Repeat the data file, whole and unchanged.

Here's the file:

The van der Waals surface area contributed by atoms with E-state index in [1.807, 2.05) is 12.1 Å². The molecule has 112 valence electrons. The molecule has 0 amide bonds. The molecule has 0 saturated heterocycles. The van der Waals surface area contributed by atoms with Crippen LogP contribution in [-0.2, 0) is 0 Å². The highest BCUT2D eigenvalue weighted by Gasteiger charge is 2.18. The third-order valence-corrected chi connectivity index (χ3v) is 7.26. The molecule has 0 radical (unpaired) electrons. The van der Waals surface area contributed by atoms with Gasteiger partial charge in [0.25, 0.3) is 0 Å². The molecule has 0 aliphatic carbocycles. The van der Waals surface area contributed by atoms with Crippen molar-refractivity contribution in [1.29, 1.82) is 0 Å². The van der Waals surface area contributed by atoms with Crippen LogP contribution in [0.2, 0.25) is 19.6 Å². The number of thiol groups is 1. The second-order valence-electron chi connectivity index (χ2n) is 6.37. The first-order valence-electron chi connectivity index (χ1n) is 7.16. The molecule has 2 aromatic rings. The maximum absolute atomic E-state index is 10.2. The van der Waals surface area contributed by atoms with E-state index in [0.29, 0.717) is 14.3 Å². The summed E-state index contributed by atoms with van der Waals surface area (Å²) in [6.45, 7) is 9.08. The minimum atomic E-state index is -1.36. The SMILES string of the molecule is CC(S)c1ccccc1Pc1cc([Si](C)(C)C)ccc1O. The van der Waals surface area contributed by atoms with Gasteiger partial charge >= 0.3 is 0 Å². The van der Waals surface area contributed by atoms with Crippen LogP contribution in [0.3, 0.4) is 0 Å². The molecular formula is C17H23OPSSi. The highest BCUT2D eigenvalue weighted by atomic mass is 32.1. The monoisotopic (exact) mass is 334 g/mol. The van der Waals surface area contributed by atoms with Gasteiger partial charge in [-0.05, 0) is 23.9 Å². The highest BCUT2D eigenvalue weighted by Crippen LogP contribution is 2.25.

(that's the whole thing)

The van der Waals surface area contributed by atoms with E-state index in [1.807, 2.05) is 12.1 Å². The molecule has 112 valence electrons. The molecule has 0 amide bonds. The molecule has 0 saturated heterocycles. The van der Waals surface area contributed by atoms with Crippen LogP contribution in [-0.2, 0) is 0 Å². The highest BCUT2D eigenvalue weighted by Gasteiger charge is 2.18. The third-order valence-corrected chi connectivity index (χ3v) is 7.26. The molecule has 0 radical (unpaired) electrons. The van der Waals surface area contributed by atoms with Gasteiger partial charge in [0.25, 0.3) is 0 Å². The molecule has 0 aliphatic carbocycles. The van der Waals surface area contributed by atoms with Crippen molar-refractivity contribution in [1.29, 1.82) is 0 Å². The van der Waals surface area contributed by atoms with Crippen LogP contribution in [0.2, 0.25) is 19.6 Å². The number of thiol groups is 1. The second-order valence-electron chi connectivity index (χ2n) is 6.37. The first-order valence-electron chi connectivity index (χ1n) is 7.16. The molecule has 2 aromatic rings. The maximum absolute atomic E-state index is 10.2. The van der Waals surface area contributed by atoms with E-state index in [0.29, 0.717) is 14.3 Å². The summed E-state index contributed by atoms with van der Waals surface area (Å²) in [6.45, 7) is 9.08. The minimum atomic E-state index is -1.36. The SMILES string of the molecule is CC(S)c1ccccc1Pc1cc([Si](C)(C)C)ccc1O. The van der Waals surface area contributed by atoms with Gasteiger partial charge >= 0.3 is 0 Å². The van der Waals surface area contributed by atoms with Crippen LogP contribution in [0.3, 0.4) is 0 Å². The molecular formula is C17H23OPSSi. The highest BCUT2D eigenvalue weighted by atomic mass is 32.1. The monoisotopic (exact) mass is 334 g/mol. The van der Waals surface area contributed by atoms with Gasteiger partial charge in [-0.05, 0) is 23.9 Å². The highest BCUT2D eigenvalue weighted by Crippen LogP contribution is 2.25.